Prabhakar Kamble
Utarand IV

To produce the series of sculptures collectively titled Utarand, Prabhakar Kamble relocated his studio to Kolhapur, Maharashtra, near the village where he was born into a family of daily wage earners. Kamble cast the feet of agricultural workers in metal to prop up the eponymous terracotta pots traditionally used to store food and grains in every home. A commentary on the caste system’s four-tiered hierarchy, the pots become smaller as they go up the stand, mimicking the structure of society where most of the population is comprised of impoverished communities, which form the base of the caste system while a small minority makes up the wealthy upper castes. The pots also resemble the terracotta urns that traditionally contain ashes, illustrating the violence of caste conflict lynchings. Atop each structure is a symbol of dehumanization; Utarand IV features a miniature cow (whose life is considered more worthy than a human’s in many Indian religions) painted in indigo, the color that the Ambedkarite community associates with emancipation and abolishment of castes.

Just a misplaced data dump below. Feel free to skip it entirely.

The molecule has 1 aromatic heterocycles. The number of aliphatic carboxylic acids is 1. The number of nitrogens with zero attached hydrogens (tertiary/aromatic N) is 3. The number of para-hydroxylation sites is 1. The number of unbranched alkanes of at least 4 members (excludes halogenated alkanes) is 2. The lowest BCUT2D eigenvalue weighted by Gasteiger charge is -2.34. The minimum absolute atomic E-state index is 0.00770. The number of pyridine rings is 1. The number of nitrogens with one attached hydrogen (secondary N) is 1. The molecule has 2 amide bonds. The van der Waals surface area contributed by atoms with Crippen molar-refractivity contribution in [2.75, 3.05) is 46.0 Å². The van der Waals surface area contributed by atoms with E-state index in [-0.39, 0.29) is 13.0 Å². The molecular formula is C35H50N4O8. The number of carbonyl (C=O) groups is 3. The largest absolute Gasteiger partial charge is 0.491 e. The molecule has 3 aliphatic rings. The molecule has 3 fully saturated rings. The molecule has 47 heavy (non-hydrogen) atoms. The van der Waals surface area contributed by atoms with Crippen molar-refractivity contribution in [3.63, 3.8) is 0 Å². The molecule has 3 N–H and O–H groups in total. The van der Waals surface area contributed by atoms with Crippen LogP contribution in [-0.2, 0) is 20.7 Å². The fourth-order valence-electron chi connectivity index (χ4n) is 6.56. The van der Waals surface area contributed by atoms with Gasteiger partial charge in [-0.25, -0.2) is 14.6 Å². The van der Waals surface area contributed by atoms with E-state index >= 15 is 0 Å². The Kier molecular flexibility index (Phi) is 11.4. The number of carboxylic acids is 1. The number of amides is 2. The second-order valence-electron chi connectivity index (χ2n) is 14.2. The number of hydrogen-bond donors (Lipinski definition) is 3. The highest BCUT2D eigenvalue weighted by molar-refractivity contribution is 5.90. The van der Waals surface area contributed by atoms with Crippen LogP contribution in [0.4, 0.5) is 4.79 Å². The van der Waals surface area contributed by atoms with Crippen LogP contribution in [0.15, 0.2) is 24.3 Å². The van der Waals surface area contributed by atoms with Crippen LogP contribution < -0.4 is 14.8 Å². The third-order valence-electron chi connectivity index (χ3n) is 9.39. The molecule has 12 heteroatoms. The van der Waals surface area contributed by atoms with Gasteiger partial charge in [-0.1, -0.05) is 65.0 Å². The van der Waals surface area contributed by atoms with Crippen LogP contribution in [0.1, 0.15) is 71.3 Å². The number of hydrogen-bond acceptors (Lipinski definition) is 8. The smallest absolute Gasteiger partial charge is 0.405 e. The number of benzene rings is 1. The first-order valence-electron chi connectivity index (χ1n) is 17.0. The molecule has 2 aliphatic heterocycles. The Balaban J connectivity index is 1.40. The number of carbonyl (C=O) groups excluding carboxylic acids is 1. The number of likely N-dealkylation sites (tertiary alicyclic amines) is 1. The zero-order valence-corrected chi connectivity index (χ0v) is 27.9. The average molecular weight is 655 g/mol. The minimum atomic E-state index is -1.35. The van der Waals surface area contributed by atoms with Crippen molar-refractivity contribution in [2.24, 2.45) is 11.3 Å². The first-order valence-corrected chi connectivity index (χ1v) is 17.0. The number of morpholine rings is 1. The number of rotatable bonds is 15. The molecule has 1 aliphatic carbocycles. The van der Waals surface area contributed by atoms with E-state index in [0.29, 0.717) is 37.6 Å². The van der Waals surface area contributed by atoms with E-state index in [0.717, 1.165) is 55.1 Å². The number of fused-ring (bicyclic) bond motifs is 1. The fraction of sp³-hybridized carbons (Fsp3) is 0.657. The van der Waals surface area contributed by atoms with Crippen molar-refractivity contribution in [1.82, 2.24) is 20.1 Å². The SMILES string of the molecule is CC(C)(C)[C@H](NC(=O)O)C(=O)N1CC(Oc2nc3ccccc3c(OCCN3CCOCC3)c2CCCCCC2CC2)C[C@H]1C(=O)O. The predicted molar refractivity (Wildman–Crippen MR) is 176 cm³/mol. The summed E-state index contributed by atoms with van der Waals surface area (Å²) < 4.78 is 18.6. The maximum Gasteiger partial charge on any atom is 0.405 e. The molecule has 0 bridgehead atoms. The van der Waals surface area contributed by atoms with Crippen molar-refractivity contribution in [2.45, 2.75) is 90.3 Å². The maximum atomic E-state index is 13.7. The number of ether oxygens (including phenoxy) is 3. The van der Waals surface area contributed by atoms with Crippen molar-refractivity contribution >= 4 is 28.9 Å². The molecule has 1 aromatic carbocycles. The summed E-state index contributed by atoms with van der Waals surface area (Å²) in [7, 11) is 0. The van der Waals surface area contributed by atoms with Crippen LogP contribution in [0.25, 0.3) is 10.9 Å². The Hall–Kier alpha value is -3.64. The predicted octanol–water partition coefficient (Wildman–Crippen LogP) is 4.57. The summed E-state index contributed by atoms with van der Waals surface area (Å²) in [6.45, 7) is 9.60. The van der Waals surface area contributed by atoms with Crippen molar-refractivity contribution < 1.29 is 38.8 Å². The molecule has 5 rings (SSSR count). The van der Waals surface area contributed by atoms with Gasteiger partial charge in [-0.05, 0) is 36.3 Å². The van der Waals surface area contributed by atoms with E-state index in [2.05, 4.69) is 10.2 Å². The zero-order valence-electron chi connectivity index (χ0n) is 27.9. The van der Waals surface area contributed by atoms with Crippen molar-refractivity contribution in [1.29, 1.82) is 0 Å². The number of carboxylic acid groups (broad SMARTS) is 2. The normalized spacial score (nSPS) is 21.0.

Prabhakar Kamble is an artist, curator, and cultural activist. His work addresses social justice, the annihilation of caste, and the denial of these issues by institutions due to selective humanism and ruling class aesthetics negating subaltern expression. His practice is informed by Ambedkarite principles that privilege equality over caste identity. He is known for his politically-engaged performances, which are often complex commentaries on society, marked by a symbolic use of material, either found or made and at times heightened by the representation of a color.